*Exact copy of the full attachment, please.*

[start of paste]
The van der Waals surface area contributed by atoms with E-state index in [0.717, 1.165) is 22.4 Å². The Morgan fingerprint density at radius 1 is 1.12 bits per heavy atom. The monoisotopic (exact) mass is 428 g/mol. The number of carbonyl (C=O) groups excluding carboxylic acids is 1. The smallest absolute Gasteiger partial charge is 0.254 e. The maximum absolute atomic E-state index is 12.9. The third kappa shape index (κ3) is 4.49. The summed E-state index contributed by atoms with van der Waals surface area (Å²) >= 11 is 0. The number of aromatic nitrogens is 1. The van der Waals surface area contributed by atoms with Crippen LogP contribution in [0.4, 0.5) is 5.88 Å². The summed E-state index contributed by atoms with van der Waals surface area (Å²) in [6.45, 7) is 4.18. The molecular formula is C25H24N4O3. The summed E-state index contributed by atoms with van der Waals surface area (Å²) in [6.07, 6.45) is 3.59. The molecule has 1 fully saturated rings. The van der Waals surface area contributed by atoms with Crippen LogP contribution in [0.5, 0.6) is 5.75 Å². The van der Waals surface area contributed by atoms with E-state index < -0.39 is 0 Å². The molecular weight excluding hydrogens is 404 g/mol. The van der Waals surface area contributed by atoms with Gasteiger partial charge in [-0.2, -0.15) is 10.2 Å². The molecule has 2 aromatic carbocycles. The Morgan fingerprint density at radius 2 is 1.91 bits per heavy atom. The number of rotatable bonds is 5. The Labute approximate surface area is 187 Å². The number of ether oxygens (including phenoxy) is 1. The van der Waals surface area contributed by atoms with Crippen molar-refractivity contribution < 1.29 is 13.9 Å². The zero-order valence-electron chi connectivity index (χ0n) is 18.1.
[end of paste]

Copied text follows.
The van der Waals surface area contributed by atoms with E-state index in [0.717, 1.165) is 22.4 Å². The Morgan fingerprint density at radius 1 is 1.12 bits per heavy atom. The monoisotopic (exact) mass is 428 g/mol. The number of carbonyl (C=O) groups excluding carboxylic acids is 1. The smallest absolute Gasteiger partial charge is 0.254 e. The maximum absolute atomic E-state index is 12.9. The third kappa shape index (κ3) is 4.49. The summed E-state index contributed by atoms with van der Waals surface area (Å²) >= 11 is 0. The number of aromatic nitrogens is 1. The van der Waals surface area contributed by atoms with Crippen LogP contribution in [0.4, 0.5) is 5.88 Å². The summed E-state index contributed by atoms with van der Waals surface area (Å²) in [6.45, 7) is 4.18. The molecular formula is C25H24N4O3. The summed E-state index contributed by atoms with van der Waals surface area (Å²) in [6.07, 6.45) is 3.59. The molecule has 1 fully saturated rings. The van der Waals surface area contributed by atoms with Crippen LogP contribution in [0.5, 0.6) is 5.75 Å². The van der Waals surface area contributed by atoms with E-state index < -0.39 is 0 Å². The molecular weight excluding hydrogens is 404 g/mol. The van der Waals surface area contributed by atoms with Gasteiger partial charge in [-0.2, -0.15) is 10.2 Å². The molecule has 2 aromatic carbocycles. The Morgan fingerprint density at radius 2 is 1.91 bits per heavy atom. The number of rotatable bonds is 5. The Labute approximate surface area is 187 Å². The number of ether oxygens (including phenoxy) is 1. The van der Waals surface area contributed by atoms with Crippen molar-refractivity contribution < 1.29 is 13.9 Å². The zero-order valence-electron chi connectivity index (χ0n) is 18.1.